Resolution 62-04, April 13, 2004


WHEREAS, the frequent sounding of train horns at dozens of Richmond grade crossings has become a serious disturbance to residents as well as a public health concern; and

WHEREAS, In response to a Congressional legislative mandate, the Federal Railroad Administration (FRA) has issued an Interim Final Rule for the Use of Locomotive Horns at Highway-Rail Crossings. The rule requires that locomotive horns be sounded as a warning to highway users at public highway-rail crossings. In accordance with a legislative requirement, the rule will not take effect until one year following the date of its publication on December 18, 2003. Until December 18, 2004, the sounding of the locomotive horns at crossings will remain subject to applicable State and local laws; and

WHEREAS, the rule also provides an opportunity, not available until now, for thousands of localities nationwide to mitigate the effects of train horn noise by establishing new "quiet zones;” and,

WHEREAS, communities seeking to establish New Quiet Zones are encouraged to thoroughly investigate the options available to them under the rule. FRA will be working with public authorities and reviewing applications for quiet zones in order to permit communities to institute quiet zones at the earliest possible date after the one-year required period has elapsed. Accordingly, FRA will accept quiet zone applications from public authorities during the one-year period commencing with publication of the rule.


WHEREAS, the FRA has an extensive website at http://www.fra.dot.gov/Content3.asp?P=1318 that describes how to evaluate and apply for Quiet Zone Designation; and,


WHEREAS, BNSF has offered to help the City of Richmond find funding sources for Quiet Zone improvements; and,


WHEREAS, the frequent blockage of grade crossings by mile-long BNSF trains coming and going from the Port of Oakland has become not only a severe aggravation for Richmond residents but is also a substantial public safety concern; and,


WHEREAS, one solution to the long train problem would be for BNSF to route long trains onto UP tracks further north in the vicinity of Martinez instead of at the Stege “Y,” but, according to BNSF sources, UP will not allow this; and


WHEREAS, the Surface Transportation Board (http://www.stb.dot.gov/index.htm) has the authority to intervene in such issues and to motivate or compel the railroad companies to cooperate for the greater good of the public.

THEREFORE, BE IT RESOLVED that The Richmond City Council directs that the City Manager and the City Attorney initiate an application for a Quiet Zone or Quiet Zones in Richmond in the areas of Point Richmond, Atchison Village, Marina Bay, Santa Fe, the Iron Triangle, Parchester Village, Country Club Estates, Richmore Village, and other neighborhoods adversely affected by train horns, and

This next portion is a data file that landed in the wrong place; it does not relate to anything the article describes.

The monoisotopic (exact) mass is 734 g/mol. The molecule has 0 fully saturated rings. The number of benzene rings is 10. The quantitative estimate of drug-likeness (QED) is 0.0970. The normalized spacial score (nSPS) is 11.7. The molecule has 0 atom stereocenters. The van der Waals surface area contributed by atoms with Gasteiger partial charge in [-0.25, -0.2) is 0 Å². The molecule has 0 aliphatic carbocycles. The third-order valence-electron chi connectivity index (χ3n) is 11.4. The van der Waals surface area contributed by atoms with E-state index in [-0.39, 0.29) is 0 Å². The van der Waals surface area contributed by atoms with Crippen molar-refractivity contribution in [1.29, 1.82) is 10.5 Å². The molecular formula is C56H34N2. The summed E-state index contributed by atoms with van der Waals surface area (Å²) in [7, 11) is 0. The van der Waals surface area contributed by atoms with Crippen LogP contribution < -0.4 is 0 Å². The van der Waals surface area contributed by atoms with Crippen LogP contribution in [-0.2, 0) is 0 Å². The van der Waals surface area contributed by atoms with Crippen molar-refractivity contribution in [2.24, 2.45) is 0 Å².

THEREFORE BE IT FURTHER RESOLVED that the City Manager and the City Attorney file a Petition for Declaratory Order with the Surface Transportation Board requesting that the Board compel UP and BNSF to share tracks in a  way that will eliminate the passage of long, through trains through south Richmond.


Minutes of May 20, 2003, City Council Meeting


In the matter to consider adopting a resolution establishing a Railroad “Quiet Zone” and seeking limits on the amount of time that a Grade Crossing can be blocked by a train. Diane Holmes, City Clerk, stated for the record that Terry Good filed a petition, on behalf of the homeowners in the Country Club Vista community in support of the matter. Vice Mayor Penn stated that the matter has been before the Public Safety Public Services Standing Committee and is being brought forward to direct staff to proceed with the fact finding in order to perform due diligence to resolve the matter. Councilmember Butt commented that he received a similar resolution passed by the Contra Costa Board of Supervisors from Supervisor Gioia addressing the blockage problem. The County Counsel’s office has agreed to work with Richmond’s City Attorney; and in the first “Whereas” he asked that the following be added regarding the noise problem: “the South part of Richmond, Country Club Vista, Parchester Village, and Atlas Road areas.” Following discussion, on motion of Councilmember Butt, seconded by Councilmember Griffin, adopted Resolution No. 70-03 establishing a Railroad “Quiet Zone” and seeking limits on the amount of time that a Grade Crossing can be blocked by a train, by the unanimous vote of the Council.


Resolution 70-03, May 20, 2003


WHEREAS, In the south part of Richmond, long trains moving in a single direction often block grade crossings for extended periods of time longer than 10 minutes, and


WHEREAS such blockages are a public safety hazard in that they impede the passage of public safety vehicles, and they are a nuisance and a cost to the public, causing delays in deliveries of goods and services and causing people to be late to work and to appointments, and